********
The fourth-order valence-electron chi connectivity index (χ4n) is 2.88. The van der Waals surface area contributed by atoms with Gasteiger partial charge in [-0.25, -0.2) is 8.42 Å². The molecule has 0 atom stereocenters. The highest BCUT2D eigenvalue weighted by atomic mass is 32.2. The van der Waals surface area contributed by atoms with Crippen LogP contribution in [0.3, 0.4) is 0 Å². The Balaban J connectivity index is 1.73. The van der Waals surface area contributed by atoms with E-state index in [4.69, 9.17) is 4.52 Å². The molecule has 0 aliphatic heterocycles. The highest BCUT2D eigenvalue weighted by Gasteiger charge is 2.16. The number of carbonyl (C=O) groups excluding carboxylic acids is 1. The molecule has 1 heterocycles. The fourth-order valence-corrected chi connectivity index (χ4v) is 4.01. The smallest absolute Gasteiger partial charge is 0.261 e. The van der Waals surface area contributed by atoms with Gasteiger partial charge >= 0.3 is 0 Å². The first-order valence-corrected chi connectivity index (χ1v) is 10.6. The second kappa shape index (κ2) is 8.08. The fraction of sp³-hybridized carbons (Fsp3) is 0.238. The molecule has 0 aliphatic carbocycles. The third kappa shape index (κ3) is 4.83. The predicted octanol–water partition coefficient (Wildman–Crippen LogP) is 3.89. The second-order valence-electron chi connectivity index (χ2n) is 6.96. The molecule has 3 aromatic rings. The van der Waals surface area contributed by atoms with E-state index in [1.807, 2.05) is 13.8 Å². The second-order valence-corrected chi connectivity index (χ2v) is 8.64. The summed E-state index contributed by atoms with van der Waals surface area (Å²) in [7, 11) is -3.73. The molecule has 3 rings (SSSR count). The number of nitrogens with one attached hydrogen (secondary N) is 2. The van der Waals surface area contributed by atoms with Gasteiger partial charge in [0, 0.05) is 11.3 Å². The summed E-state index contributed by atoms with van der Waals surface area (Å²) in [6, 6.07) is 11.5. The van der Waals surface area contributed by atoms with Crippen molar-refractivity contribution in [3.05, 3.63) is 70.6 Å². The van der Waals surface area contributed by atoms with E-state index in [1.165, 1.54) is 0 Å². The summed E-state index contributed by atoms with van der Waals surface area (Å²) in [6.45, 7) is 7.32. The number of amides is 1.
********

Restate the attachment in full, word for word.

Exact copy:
The fourth-order valence-electron chi connectivity index (χ4n) is 2.88. The van der Waals surface area contributed by atoms with Gasteiger partial charge in [-0.25, -0.2) is 8.42 Å². The molecule has 0 atom stereocenters. The highest BCUT2D eigenvalue weighted by atomic mass is 32.2. The van der Waals surface area contributed by atoms with Crippen LogP contribution in [0.3, 0.4) is 0 Å². The Balaban J connectivity index is 1.73. The van der Waals surface area contributed by atoms with E-state index in [4.69, 9.17) is 4.52 Å². The molecule has 0 aliphatic heterocycles. The highest BCUT2D eigenvalue weighted by Gasteiger charge is 2.16. The number of carbonyl (C=O) groups excluding carboxylic acids is 1. The molecule has 1 heterocycles. The fourth-order valence-corrected chi connectivity index (χ4v) is 4.01. The smallest absolute Gasteiger partial charge is 0.261 e. The van der Waals surface area contributed by atoms with Gasteiger partial charge >= 0.3 is 0 Å². The first-order valence-corrected chi connectivity index (χ1v) is 10.6. The second kappa shape index (κ2) is 8.08. The fraction of sp³-hybridized carbons (Fsp3) is 0.238. The molecule has 0 aliphatic carbocycles. The third kappa shape index (κ3) is 4.83. The predicted octanol–water partition coefficient (Wildman–Crippen LogP) is 3.89. The second-order valence-electron chi connectivity index (χ2n) is 6.96. The molecule has 3 aromatic rings. The van der Waals surface area contributed by atoms with E-state index in [1.807, 2.05) is 13.8 Å². The second-order valence-corrected chi connectivity index (χ2v) is 8.64. The summed E-state index contributed by atoms with van der Waals surface area (Å²) in [7, 11) is -3.73. The molecule has 3 rings (SSSR count). The number of nitrogens with one attached hydrogen (secondary N) is 2. The van der Waals surface area contributed by atoms with Gasteiger partial charge in [0, 0.05) is 11.3 Å². The summed E-state index contributed by atoms with van der Waals surface area (Å²) in [6, 6.07) is 11.5. The van der Waals surface area contributed by atoms with Crippen molar-refractivity contribution in [3.05, 3.63) is 70.6 Å². The van der Waals surface area contributed by atoms with E-state index in [1.165, 1.54) is 0 Å². The summed E-state index contributed by atoms with van der Waals surface area (Å²) in [6.45, 7) is 7.32. The number of amides is 1.